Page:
• Rose

    Can anyone tell me what type of wood this is?

  • Cassi

    Oh sorry about the neck will get some close ups in morning thankyou very much

  • Blamminski

    You so called furniture makers and cabinet builders should be ashamed of the garbage materials you use.

  • Donna

    Found this coffee table and stripped it- it has wavy wood on the outside of it-can you tell me what it is?

  • Ted

    Rose – Oak

  • Ted

    Blam – where did you come from? Nobody’s making any trash cabinets here, we’re trying to identify wood species for novices. Crawl back inside your formica and particle board bomb-shelter and take a couple more hits off your bong, dude. Chill out.

  • Rose

    Thanks Ted are you sure?

  • Ted

    Rose, 99.9% sure that it is Oak. There is a .01% chance it’s Ash with a golden oak stain on it, but highly unlikely. This isn’t one of those mystery wood situations, pretty straightforward diagnosis. (also called a no-brainer) there are, however 147 or so different varieties of oak, “white, red, blackjack, live, laurel, silk, etc, etc” and no one can really tell you which one it is. Default with White Oak, or Red Oak. Since your table & chairs are yellow, and not red, you’re pretty safe with white oak, and a “golden oak” stain. Look under the table or chairs for any unstained wood, it should be very light beige.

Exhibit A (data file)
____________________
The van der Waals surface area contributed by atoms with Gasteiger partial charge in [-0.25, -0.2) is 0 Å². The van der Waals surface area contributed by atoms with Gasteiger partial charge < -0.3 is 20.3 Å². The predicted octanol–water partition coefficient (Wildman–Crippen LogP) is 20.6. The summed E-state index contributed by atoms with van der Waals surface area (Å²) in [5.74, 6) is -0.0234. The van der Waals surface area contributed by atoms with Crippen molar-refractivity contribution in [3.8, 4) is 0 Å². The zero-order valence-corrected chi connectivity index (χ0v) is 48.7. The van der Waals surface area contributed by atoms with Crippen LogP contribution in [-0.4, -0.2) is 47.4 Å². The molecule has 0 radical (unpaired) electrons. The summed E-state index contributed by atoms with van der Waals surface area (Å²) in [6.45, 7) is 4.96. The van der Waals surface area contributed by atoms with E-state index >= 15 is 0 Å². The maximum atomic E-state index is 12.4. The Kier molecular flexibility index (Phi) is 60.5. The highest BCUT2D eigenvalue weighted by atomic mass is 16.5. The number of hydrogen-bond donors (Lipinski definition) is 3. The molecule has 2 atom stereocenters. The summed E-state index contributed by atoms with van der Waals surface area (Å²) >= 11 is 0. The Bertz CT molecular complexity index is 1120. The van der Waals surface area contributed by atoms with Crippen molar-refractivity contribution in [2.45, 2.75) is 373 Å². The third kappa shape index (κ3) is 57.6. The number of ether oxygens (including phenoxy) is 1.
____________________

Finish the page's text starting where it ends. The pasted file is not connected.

http://www.wood-database.com/white-oak/

  • jane

    Hii am thinking of sanding and painting my fire suround. I would like to know the correct wayto do this and I would also like to know what type of wood it is.

  • jane

    This is a closer photo of the wood.

  • Kurt

    Hi, I’m not sure how old this desk is, I bought it from an estate sale. Any ideas on what kind of wood?